Discovery or Glitch? (02:29)
Scientists visited Chicago to hear particle physicists from CERN to learn the latest news from the Hadron Collider. Rumors circulated that they discovered new matter. Horizon will examine the few months where teams attempted to discover if it was a glitch in data or the biggest physics discovery in modern times. (Credits)
Large Hadron Collider (03:21)
Particle Physicists believed the LHC created a new subatomic particle that would transform physics. Mike Lamont performs maintenance on the world's largest particle collider, which was built in 2009. Super conducting Magnets bend the beam inside the accelerator.
Finding New Particles (02:44)
The LHC recreates conditions a millionth of a second after the big bang. Dr. Victoria Martin examines how to use mass-energy equivalence to explain how the particle accelerator works. Physicists hope that undiscovered particles will explain how the universe was formed.
Detecting Particles (03:34)
Dave Charlton runs A Toroidal Large Hadron Collider Apparatus (ATLAS) and Tiziano Camporesi runs the Compact Muon Solenoid (CMS). The two physicists discuss how it detects particles from the LHC's experiments and the two machines can corroborate and validate findings.
Everything Made From Atoms (04:05)
James Gates, Jr. explains the Standard Model of Particle Physics including the discovery of leptons, muons, gluons, quarks, and neutrinos. Fermions interact through force carriers. The Higgs boson gives particles mass.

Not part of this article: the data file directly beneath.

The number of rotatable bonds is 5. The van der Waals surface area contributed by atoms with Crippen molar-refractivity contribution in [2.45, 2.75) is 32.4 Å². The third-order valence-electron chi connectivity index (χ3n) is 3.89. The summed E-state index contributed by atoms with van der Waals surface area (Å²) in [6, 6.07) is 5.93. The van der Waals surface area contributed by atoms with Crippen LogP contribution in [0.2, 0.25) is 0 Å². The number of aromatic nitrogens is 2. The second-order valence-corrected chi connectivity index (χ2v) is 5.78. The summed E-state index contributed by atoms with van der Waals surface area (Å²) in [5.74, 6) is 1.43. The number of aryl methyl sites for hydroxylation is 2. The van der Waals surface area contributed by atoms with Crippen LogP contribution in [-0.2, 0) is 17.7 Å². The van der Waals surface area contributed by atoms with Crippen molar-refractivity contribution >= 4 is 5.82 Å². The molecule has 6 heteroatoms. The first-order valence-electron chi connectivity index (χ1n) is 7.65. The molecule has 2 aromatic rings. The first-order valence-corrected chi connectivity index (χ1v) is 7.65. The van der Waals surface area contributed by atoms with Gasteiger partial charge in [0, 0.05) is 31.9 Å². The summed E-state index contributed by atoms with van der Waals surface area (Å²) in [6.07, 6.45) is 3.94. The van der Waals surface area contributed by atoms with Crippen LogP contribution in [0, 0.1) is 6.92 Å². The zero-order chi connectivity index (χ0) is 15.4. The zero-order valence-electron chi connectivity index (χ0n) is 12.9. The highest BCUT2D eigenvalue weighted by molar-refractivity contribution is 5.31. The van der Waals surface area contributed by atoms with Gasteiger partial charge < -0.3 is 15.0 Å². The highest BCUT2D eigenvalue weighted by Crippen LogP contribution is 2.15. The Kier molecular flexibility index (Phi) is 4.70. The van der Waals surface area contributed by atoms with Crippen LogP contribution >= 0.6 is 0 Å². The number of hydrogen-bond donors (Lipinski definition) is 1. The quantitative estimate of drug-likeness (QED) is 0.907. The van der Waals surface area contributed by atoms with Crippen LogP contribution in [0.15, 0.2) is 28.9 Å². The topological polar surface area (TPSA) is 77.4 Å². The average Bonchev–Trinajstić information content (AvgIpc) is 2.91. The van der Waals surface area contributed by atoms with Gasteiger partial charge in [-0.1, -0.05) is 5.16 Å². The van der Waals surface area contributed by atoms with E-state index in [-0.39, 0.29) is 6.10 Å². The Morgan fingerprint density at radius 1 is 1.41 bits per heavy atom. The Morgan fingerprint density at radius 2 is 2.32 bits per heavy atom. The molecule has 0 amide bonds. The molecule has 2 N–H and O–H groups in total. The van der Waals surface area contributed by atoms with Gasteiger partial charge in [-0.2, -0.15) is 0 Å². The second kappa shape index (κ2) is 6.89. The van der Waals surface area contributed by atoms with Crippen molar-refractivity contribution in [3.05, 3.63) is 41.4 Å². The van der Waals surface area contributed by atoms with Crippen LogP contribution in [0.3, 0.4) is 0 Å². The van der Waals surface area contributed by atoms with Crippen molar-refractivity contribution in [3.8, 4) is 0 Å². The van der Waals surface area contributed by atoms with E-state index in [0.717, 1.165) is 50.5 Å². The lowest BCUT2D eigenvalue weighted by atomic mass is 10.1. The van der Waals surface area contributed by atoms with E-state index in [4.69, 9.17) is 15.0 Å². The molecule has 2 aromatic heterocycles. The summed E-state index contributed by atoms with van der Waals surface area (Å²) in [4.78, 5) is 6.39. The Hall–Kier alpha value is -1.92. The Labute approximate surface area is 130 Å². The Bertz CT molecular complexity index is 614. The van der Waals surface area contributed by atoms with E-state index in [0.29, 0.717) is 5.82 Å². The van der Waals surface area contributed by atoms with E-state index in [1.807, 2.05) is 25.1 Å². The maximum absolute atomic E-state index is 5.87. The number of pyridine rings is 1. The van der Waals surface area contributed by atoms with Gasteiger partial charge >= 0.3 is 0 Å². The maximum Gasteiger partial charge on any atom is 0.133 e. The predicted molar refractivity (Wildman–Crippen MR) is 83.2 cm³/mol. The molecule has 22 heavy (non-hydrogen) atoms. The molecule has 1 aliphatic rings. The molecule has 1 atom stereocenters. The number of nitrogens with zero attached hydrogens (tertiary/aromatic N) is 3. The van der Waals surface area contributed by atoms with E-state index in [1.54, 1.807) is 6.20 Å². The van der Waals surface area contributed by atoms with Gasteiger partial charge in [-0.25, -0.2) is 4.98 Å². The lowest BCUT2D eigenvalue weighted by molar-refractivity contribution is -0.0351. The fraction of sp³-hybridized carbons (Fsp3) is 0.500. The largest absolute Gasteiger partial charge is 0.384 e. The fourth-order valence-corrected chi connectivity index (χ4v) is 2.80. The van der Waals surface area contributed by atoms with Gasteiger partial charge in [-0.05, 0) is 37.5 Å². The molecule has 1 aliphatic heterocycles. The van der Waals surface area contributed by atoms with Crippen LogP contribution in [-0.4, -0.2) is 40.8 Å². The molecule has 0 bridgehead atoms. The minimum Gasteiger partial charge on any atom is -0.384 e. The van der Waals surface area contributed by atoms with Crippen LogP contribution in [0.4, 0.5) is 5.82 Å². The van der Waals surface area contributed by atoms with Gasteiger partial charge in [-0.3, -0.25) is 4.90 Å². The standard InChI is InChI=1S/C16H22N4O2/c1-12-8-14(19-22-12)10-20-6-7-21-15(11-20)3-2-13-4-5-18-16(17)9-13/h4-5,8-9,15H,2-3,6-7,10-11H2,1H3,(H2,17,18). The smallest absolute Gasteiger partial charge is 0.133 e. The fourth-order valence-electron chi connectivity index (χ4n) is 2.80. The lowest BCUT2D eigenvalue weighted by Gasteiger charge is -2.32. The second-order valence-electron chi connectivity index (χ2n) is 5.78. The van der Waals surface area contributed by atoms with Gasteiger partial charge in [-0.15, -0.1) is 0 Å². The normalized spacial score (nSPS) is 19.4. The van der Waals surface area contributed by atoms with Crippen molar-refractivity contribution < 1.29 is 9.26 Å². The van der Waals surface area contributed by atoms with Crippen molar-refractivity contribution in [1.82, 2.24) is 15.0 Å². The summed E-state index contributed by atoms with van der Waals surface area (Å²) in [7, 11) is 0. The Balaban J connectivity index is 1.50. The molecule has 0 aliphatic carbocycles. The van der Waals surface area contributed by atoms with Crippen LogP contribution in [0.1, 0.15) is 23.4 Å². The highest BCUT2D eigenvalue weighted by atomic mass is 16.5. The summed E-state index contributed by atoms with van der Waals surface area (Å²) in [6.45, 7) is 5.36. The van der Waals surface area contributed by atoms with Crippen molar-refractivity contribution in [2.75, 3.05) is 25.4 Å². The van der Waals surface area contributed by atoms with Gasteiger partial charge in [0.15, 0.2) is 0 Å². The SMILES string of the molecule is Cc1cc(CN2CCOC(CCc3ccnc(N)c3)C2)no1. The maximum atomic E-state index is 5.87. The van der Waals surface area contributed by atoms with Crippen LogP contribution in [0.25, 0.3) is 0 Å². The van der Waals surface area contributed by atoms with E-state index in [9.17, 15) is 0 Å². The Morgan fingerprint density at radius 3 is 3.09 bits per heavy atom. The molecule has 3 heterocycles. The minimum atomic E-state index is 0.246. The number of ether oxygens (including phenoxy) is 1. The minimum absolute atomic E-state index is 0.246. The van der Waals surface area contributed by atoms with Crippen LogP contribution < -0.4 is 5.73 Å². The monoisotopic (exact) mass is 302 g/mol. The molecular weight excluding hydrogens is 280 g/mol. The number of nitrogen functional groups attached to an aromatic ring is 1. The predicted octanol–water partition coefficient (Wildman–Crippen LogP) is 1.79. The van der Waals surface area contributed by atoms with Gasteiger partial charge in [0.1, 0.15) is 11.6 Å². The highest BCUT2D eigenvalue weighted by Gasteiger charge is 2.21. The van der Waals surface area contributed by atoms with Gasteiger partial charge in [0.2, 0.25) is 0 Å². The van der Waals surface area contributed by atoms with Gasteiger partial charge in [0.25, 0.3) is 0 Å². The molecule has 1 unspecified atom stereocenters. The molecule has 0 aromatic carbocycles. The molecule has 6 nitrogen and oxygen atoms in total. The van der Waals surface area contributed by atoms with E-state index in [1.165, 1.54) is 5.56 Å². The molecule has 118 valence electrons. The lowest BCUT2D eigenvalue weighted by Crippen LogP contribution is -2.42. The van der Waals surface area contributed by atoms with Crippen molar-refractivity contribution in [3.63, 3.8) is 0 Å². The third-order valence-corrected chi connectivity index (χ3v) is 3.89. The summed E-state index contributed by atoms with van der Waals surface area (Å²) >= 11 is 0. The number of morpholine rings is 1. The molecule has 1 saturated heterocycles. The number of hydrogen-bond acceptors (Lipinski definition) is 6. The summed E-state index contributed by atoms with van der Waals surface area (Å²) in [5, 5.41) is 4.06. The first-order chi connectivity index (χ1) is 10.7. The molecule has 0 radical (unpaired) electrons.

Evidence of a New Particle (03:50)
In November 2015, Dr. Livia Soffi discovered some unexpected data from the CMS, indicating the experiment was producing more photons than anticipated. Using ATLAS, James Beacham corroborated the data. CERN presented their findings on December 15th.
Gathering More Data (04:57)
Both CMS and ATLAS work independently to reach 5 Sigma, a level of statistical certainty. CERN wanted to announce at the Chicago conference in a few months if they discovered a new particle. Dr. Gian Giudice describes what they hoped a new particle would reveal and how the Standard Model of Particle Physics cannot accurately explain the universe.
Making a Breakthrough (03:06)
Dr. Magda Chelstowska describes her job description at ATLAS. Dr. Marco Delmastro double-checks all the data to make sure nothing is left to chance.
Super Symmetry (06:01)
Gates describes how the Super Symmetry Model explains how the universe was created, incorporating the Standard Model of Particle Physics. Virtual Particles pop into existence and then disappears. Using a teapot and stack of coins, the physicist describes the quantum vacuum and how super symmetry stabilizes the universe.
Unexpected Delays (02:30)
The Proton Synchrotron (PS) short circuited and now the LHC cannot operate. The Rotating Machine, its power supply, was built in 1967.
Extra Dimensional Graviton (03:55)
Dr. Raman Sundrum hopes that the proton bump is a hypothetical force carrier particle. Electromagnetism is stronger than the force of gravity. The physicist explains his theories by using a blade of grass and an insect.
ATLAS' Conclusions (02:51)
Delmastro reveals ATLAS' findings during a team meeting. CMS cannot discover their conclusions until they complete their research. They could not duplicate the increase in protons.
CMS' Findings (03:14)
CMS also experiences no increase in protons. Dr. Camporesi informs the team during a group meeting.
At the Conference (04:35)
Camporesi and Charlton attend the CERN conference in August and share their findings with the public. Physicists react to the news and describe their hopes for the future.
Credits: Inside CERN (Horizon) (00:37)
Credits: Inside CERN (Horizon)
For additional digital leasing and purchase options contact a media consultant at 800-257-5126
(press option 3) or firstname.lastname@example.org.